Be Part of Your Deal

March 31, 2015 by Jason Weldon

people-liftingCompanies love to offer deals—discounts to entice prospects to book them. “Take 20% off our package,” “Book two of these and I’ll throw the third in for free,” or my favorite, “What did the other guy offer to do it for? I will beat him.” All very common lines in the event world, it seems. And can you blame these businesses? I mean, it just seems to be the easiest way to generate more work. Heck, Synergetic is always trying to offer some kind of deal to make the customer feel as if they are getting a great package. And why shouldn’t you?! But, at some point, you just can’t go any lower. You can’t offer anymore “stuff.” You can’t be the “cheap” company. You have to say no.

But you don’t have to get caught in this predicament. You can change the perception. And it really isn’t that hard. It’s just how you make the customer feel when buying. You see, I believe that not every customer wants a deal. They don’t all want to haggle on price. I would bet that many of the same customers that wanted a deal from you would also pay more than they expected for your service or product. A lot more than you may even think. But not under the current way you are selling it.

See, I bet you are selling your service as a service. You have all the hoopla, all the bells and whistles, all the “yada yada yada,” but what you are not selling is the part that tugs at their “do good” side. What if you could make them feel as if the decision to book you was such a bigger picture decision, that they just had to do it: that by booking you, it meant something more meaningful than just booking a DJ—it meant the growth of your business. By booking you they actually WANTED you to succeed. And allowing other couples to be part of that experience. So the only way that can happen is by paying you what your price is.

You need to get them to see that this is an incredibly amazing company and they can help it grow into something that they could say they were a part of way back when! Years later they can look back and say, “We knew them when they were just starting out.” They can feel as if they are part of something bigger. Sounds much better doesn’t it? Don’t they want to be a part of that? Don’t they want to help you succeed and grow the business to something more?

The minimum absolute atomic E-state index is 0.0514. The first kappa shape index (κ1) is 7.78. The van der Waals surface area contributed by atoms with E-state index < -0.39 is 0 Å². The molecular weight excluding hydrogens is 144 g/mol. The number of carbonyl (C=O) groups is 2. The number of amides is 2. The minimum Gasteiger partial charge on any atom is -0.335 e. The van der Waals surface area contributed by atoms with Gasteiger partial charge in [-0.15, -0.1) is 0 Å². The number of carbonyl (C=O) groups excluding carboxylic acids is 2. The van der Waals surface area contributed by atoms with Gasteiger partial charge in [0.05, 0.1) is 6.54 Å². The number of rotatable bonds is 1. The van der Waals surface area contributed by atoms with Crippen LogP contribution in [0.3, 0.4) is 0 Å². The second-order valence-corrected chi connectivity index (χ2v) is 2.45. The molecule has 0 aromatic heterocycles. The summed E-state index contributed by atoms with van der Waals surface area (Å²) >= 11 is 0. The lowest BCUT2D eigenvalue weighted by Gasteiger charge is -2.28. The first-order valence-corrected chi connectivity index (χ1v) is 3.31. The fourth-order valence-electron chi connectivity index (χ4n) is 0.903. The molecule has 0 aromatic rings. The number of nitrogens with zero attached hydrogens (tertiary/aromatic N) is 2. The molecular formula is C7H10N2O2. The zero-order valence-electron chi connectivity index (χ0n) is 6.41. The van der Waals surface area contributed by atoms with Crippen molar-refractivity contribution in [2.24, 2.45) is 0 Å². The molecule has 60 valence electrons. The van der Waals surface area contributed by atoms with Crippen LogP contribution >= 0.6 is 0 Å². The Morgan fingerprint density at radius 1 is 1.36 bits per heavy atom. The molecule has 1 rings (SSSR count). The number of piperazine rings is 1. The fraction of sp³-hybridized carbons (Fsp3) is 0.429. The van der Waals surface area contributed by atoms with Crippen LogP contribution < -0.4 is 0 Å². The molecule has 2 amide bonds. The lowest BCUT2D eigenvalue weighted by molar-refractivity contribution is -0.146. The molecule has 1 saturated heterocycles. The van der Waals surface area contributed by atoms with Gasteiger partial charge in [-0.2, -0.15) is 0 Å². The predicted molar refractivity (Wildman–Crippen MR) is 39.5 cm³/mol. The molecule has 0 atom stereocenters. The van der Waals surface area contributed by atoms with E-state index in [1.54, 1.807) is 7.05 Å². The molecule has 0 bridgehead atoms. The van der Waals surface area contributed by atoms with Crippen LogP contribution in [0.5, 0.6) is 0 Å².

Most people want to be part of an organization like that. Even if it is just for a short while. They want to feel like they helped that company get to where they are, and they will do everything they can do to support it. Don’t believe me? How about companies like Apple, Starbucks or LuLu Lemon. Talk to their customers. See what they say.

Each of those customers LOVEs the company they buy from. They go out of their way to support the company. Way out of their way. So why can’t you try and make that happen? What can you do to help your own cause? Well, here are some things that you can try:

Tell them right off the bat, you are a small business. And this is what your job is, so by booking you, they are supporting a successful, ethically managed, growth-oriented small business.
Talk to your customer about the realistic amount of money you can make as a DJ. Show them the math and get them to understand that you aren’t making a ton of money and that you do this because you love it. And you are good at it. In order to keep doing this and provide for your family, a realistic price of “X” needs to be charged.

Stop trying to make your company look so big as if it owns the world. Use words like “me” and I instead of “we” and “us.” They are hiring YOU. And you believe you are worth it.
Get a group of couples together and video tape them talking about the success of your company. Not so much how good you are, but the legacy of going with you. Groups of people together are much more powerful than just a bride and groom at the end of the night.

I really do believe that getting someone to buy into your deal is a much better practice than having to work someone into a deal. Here’s to successful selling!

Print

Jason Weldon Jason Weldon (33 Posts)

Jason Weldon is a wedding business consultant who specializes in small to medium-sized companies that want to grow their business. His objective is to help guide people through organizing their thoughts and laying the groundwork for a better, more successful start-up. He currently lives in Philadelphia and is also the president of Synergetic Sound and Lighting, Inc. and DJ and A/V company.


Filed Under: Business, Issue #162, Personal Development, Sales & Marketing